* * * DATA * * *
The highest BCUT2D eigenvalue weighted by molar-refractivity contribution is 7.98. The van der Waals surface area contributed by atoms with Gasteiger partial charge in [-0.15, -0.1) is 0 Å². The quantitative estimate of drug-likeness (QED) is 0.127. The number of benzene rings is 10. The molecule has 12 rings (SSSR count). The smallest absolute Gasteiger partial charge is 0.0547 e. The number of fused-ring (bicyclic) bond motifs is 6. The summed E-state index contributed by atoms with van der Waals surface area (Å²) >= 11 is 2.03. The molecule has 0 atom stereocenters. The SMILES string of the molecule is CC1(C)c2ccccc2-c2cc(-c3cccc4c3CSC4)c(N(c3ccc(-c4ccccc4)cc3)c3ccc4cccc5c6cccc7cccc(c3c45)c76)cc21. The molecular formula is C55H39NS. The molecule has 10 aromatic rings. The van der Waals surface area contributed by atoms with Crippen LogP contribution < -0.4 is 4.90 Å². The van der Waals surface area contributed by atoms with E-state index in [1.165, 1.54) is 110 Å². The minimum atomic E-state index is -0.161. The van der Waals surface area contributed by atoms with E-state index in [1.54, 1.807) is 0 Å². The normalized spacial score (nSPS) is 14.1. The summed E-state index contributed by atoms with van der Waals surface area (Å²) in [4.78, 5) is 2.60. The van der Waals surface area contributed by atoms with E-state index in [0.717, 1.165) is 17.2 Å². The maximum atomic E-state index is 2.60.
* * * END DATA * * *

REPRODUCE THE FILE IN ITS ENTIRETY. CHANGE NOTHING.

The highest BCUT2D eigenvalue weighted by molar-refractivity contribution is 7.98. The van der Waals surface area contributed by atoms with Gasteiger partial charge in [-0.15, -0.1) is 0 Å². The quantitative estimate of drug-likeness (QED) is 0.127. The number of benzene rings is 10. The molecule has 12 rings (SSSR count). The smallest absolute Gasteiger partial charge is 0.0547 e. The number of fused-ring (bicyclic) bond motifs is 6. The summed E-state index contributed by atoms with van der Waals surface area (Å²) >= 11 is 2.03. The molecule has 0 atom stereocenters. The SMILES string of the molecule is CC1(C)c2ccccc2-c2cc(-c3cccc4c3CSC4)c(N(c3ccc(-c4ccccc4)cc3)c3ccc4cccc5c6cccc7cccc(c3c45)c76)cc21. The molecular formula is C55H39NS. The molecule has 10 aromatic rings. The van der Waals surface area contributed by atoms with Crippen LogP contribution < -0.4 is 4.90 Å². The van der Waals surface area contributed by atoms with E-state index in [1.165, 1.54) is 110 Å². The minimum atomic E-state index is -0.161. The van der Waals surface area contributed by atoms with E-state index in [1.54, 1.807) is 0 Å². The normalized spacial score (nSPS) is 14.1. The summed E-state index contributed by atoms with van der Waals surface area (Å²) in [4.78, 5) is 2.60. The van der Waals surface area contributed by atoms with E-state index in [0.717, 1.165) is 17.2 Å². The maximum atomic E-state index is 2.60.